Usually found in pairs, these bright yellow fish often live in discarded bottles, cans and other rubbish. Once discovered, they’re easy to spot again and again, which means that dive guides show them to everyone, and everyone consequently gets very similar photos of them…i.e., fish faces peeking out of a can or bottle.
I’m not trying to dish photos like this, because they’re usually quite good and the fish are admittedly adorable, but after seeing a few hundred similar, if not identical, shots, it’s tough to get much of a rise.
In the course of one of our pre-dive discussions, Aihara-san, my dive guide, told me about several pairs of these brilliant yellow fish. My lack of enthusiasm apparent, Yoko-san, another guide, showed me a snapshot she took an earlier dive with a pair of L. exiguus living in a sea biscuit (the skeletal remains of a sea urchin).
Ding! My mental light bulb went off, and I realised I had an excellent opportunity to stretch my creative limits. Soon, with location, depth and behaviour description in hand, I set up my camera and lights, explained the photo concept I had in mind to Aihara-san, and off we went to try to create art.
Back on shore an hour later, I had exactly what I wanted…a unique photograph of a very common animal that conveys the somber, often lonely, mood of its natural habitat.
If you find yourself in Japan and want to give Osezaki a try, the secret to diving Osezaki is to avoid weekends and holidays, i.e., the times when crowds of people schlep down from Tokyo (3 hours or so away by car) for open-water certification dives. If you hit Osezaki on a weekday, there’ll only be a few people diving, most of whom should be fairly experienced divers.
Also, the water temperature is chilly, ranging from around 20ºC last week down to a brisk 12ºC or so in February/ March. I used a drysuit, as most other people were doing. A few braved the water with double 6.5mm wetsuits. Summer is a bit warmer, but it’s crowded, as non-divers visit to hang out on the beach too.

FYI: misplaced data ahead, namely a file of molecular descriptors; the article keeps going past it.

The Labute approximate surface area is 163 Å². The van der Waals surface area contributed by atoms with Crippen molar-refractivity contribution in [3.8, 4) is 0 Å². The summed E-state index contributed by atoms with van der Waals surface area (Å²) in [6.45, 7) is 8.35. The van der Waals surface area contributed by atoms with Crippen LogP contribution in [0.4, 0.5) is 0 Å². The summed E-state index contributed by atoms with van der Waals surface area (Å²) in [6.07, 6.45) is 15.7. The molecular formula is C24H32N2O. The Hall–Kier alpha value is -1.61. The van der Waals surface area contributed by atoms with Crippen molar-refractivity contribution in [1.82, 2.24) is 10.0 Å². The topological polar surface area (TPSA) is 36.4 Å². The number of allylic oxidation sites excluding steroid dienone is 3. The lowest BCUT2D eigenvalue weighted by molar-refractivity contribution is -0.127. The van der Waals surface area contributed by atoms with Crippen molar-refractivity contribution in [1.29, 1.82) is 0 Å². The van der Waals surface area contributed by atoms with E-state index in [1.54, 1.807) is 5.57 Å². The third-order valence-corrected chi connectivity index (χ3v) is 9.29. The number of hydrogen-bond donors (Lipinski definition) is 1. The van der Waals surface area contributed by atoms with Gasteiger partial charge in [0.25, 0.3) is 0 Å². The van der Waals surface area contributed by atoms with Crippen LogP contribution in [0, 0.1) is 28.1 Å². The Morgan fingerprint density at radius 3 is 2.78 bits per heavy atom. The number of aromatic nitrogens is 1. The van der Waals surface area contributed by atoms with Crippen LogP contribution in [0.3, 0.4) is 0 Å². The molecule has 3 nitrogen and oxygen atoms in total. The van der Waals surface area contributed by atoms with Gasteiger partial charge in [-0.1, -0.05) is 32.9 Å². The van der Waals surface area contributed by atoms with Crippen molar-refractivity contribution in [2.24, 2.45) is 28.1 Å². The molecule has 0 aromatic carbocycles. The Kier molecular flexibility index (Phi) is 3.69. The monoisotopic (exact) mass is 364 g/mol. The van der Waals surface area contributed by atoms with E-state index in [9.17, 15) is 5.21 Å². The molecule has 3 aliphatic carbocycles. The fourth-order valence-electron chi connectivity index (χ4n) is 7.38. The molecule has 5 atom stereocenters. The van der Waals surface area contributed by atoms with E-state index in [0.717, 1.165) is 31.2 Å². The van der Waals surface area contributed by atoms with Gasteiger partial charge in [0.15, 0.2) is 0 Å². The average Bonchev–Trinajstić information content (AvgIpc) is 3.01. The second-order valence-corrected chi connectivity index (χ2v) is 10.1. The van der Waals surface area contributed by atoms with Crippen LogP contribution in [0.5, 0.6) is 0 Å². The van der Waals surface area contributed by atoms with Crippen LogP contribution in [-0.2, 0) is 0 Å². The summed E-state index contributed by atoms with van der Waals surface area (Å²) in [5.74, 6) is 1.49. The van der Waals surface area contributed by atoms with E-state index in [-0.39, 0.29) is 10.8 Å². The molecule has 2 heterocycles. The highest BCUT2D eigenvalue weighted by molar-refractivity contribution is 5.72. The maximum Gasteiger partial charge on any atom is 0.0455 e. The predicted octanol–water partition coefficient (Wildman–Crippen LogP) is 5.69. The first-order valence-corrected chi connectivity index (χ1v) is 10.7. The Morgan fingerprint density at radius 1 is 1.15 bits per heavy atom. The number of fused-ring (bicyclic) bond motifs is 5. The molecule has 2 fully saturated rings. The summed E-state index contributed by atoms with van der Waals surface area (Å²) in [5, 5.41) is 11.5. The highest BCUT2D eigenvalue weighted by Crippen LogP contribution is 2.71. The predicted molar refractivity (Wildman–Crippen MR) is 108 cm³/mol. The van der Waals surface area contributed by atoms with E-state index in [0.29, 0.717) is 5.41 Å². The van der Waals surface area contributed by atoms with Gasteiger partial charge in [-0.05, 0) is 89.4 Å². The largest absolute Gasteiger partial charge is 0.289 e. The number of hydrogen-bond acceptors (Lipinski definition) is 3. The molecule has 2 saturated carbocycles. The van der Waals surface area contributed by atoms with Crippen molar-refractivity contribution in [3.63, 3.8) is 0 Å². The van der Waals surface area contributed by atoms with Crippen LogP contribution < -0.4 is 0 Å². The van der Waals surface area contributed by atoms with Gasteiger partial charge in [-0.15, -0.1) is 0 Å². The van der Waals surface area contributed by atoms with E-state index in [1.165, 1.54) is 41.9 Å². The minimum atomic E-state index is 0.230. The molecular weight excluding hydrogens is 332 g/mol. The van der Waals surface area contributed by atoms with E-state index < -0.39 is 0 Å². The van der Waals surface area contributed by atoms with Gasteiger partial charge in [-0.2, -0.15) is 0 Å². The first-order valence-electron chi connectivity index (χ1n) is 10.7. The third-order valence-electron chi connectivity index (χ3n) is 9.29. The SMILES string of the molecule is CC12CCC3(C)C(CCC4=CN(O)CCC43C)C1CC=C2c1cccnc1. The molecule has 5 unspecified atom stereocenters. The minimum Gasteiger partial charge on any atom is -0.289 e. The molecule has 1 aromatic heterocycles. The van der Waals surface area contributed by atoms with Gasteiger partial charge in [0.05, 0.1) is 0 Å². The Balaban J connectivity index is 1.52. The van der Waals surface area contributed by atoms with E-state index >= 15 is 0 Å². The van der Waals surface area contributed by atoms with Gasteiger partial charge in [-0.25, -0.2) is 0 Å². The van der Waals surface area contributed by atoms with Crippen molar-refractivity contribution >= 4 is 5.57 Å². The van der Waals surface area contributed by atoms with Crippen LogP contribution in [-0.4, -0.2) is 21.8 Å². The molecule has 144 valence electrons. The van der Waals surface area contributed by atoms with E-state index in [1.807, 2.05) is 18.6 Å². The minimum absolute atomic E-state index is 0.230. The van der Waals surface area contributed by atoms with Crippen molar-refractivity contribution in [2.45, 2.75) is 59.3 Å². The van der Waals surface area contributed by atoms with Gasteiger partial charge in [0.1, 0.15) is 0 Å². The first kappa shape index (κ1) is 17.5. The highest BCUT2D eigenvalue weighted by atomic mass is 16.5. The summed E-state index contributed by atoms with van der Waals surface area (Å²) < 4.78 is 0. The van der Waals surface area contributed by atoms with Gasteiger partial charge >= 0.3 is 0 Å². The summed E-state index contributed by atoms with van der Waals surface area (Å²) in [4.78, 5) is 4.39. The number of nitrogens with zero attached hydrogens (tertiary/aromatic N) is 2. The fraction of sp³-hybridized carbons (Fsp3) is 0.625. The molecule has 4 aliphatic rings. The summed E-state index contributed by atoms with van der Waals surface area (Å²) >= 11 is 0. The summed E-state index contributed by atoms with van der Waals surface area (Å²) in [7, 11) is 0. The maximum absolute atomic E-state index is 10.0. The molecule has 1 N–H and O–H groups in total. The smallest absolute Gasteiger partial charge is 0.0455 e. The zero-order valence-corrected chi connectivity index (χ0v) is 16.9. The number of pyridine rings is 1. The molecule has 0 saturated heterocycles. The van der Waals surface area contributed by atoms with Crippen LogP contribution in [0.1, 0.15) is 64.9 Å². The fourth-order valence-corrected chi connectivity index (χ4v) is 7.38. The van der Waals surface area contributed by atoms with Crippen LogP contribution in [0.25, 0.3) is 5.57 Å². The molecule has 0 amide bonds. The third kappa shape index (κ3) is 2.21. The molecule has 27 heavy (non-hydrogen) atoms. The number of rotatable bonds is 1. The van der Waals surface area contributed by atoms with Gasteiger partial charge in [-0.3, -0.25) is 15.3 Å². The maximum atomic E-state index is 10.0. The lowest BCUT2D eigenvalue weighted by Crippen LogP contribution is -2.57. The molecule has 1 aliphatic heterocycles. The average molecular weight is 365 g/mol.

If you’ve got Japanese friends, a quick Google search will turn up dive shop names in Osezaki (大瀬崎). There are about 10 or so from what I can tell. There are basic accommodations too, though it might be worth staying someplace nearby with better accommodations and driving to the bay in the morning.
If you don’t have Japanese friends, it’s still possible to dive in Osezaki, but it’s not easy. As a rule, there’s very little English spoken, and there’s no public transport, which means you’ll need to navigate your way there by car, or arrange for a pick-up from a nearby train station. There is some information available in English if you Google Osezaki.
The shop I dived with both last year and this is called Hamayuu. It’s not the biggest in Osezaki, but the guides are knowledgeable and very friendly.
Finally, it’s worth noting that Osezaki lies off Suruga Bay, which is very, very deep. All sorts of weird critters end up here. I met Hideki Abe during my trip, who’s renowned for his photographs of cephalapods. He recently photographed a baby giant squid (Architeuthis dux) in the bay. How’s that for awesome?
Also, the waters are seasonal, so the marine fauna change through the year, which means you’ll see different things at different times of the year. Little known outside Japan, Osezaki is an incredible muck-dive location that I hope to visit again soon.